The buildup to the release was ungodly. I remember seeing the epic newsreel of folks camping out weeks earlier than they probably should have and all the folks dressed up in Jedi robes and having lightsaber battles out in the front of whatever theater they were staying at in order to see the movie. When the movie was released in May of 1999, I was super excited to go see it and the madness at the theaters that came from being a Star Wars fan. It was all over the place when I drove in with my dad to see the lines in front of the movie theater attached to the mall he worked at. He would tell me we would have to wait for the hype to die down from the first two opening weeks before we could see it. We waited and finally saw the movie in the second week, and I couldn’t believe my eyes. Everything was so big and epic — hell, bigger than Star Wars Episodes IV-VI. Seeing Anakin as a child made me relate to him more than before when I saw him as Vader. The lightsaber battles were more vibrant than they were in the originals. Darth Maul was scary as hell but I couldn’t help but want to get my hands on a double-bladed lightsaber. It was everything I was hoping for. On top of that, Taco Bell once again had the Star Wars-related cups, the little planet toys, and the contests to get Episode I stuff, which I was all for. I jumped right in and begged many times to go eat at The Bell and get the kids’ meals so I have all the toys. It was a blast sitting there and playing with the toys. I couldn’t get enough of it. The Phantom Menace got me by the heart, and I was ready for whatever else George Lucas wanted to throw at me.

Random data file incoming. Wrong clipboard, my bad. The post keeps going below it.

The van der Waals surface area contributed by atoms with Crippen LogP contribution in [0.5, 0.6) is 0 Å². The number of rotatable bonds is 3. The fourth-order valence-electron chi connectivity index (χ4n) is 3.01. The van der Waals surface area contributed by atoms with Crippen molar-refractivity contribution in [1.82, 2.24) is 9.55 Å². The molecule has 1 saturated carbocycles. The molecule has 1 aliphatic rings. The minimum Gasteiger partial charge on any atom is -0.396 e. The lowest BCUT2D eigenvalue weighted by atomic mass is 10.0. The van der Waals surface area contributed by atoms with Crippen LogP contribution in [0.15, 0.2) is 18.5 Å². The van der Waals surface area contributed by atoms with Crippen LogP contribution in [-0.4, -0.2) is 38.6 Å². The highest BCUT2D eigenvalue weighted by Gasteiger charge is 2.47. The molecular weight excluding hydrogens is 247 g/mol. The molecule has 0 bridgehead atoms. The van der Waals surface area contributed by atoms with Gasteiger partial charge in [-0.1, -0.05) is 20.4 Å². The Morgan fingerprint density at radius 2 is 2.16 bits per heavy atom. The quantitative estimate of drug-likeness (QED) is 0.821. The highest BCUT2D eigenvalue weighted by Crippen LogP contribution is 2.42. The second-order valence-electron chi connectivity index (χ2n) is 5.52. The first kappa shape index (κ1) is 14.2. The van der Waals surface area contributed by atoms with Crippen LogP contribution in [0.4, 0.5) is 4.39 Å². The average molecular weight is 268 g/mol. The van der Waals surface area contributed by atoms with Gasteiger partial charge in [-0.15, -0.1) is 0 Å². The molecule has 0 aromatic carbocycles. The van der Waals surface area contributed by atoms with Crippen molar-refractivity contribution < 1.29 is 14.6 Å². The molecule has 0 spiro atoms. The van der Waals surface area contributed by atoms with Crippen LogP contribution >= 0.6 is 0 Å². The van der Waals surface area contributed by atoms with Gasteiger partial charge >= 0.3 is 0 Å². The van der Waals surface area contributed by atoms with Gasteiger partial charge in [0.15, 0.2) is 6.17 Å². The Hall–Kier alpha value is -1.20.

Episode II – Attack of the Clones wouldn’t take long to come into theaters after The Phantom Menace. 2002 saw the start my high school years, and it was epic, to say the least. Attack of the Clones, when I saw it for the first time, felt like my high school years: full of angst, crushes on senior students, and having some unseen beef with my elders. The movie was a hit, in my book. I remember seeing Count Dooku as a pompous punk who was willing to take whatever he could and use it towards his ultimate goal of dictatorship and pleasing his master, Darth Sidious. The alien monsters were freaking cool and deadly, so when they released the toys based on the monsters that were in the battle arena, I just wanted to waste all of my allowance money. The epic Yoda fight with Count Dooku was amazing. Seeing the great Jedi Master at his height of power and youth, utilizing all his skills to take on a deadly foe. This was the last Star Wars film I would see with my dad, so it meant a lot to see it with him in the theater too. The hype, again, was building up when the ending gave way to Episode III and the conclusion to what would be Anakin’s story.
When Star Wars: Episode III – Revenge of the Sith came out, my dad had passed away on February 14th, 2004. It was a bittersweet finish to something my dad and I were looking forward to with our shared love for Star Wars. When it came out, I was not disappointed. It felt like the ending I needed to see in a film: the young boy who was trying his damnedest to be a good person became corrupted by the powers looking to take his strengths and weaknesses and utilize them for power grabs and taking over a whole galaxy. In hindsight, perhaps trying to take over the galaxy was kinda crazy, but that’s beside the point. The movie itself started out fast with its buildup to introducing characters that I, unfortunately, had no knowledge of, thanks to not having Cartoon Network with my cable provider. I had no idea who General Grievous was or who a lot of the clone troopers were, since they were introducing those characters in the Clone Wars series that was coming out on Cartoon Network. That’s where I feel like a lot of my frustration with the series ended up coming from; it wasn’t until later on that I was able to get a better grasp of the lore I had missed out on, but that would be years before I could get my hands on information, DVDS, and books that helped fill in the gaps for me.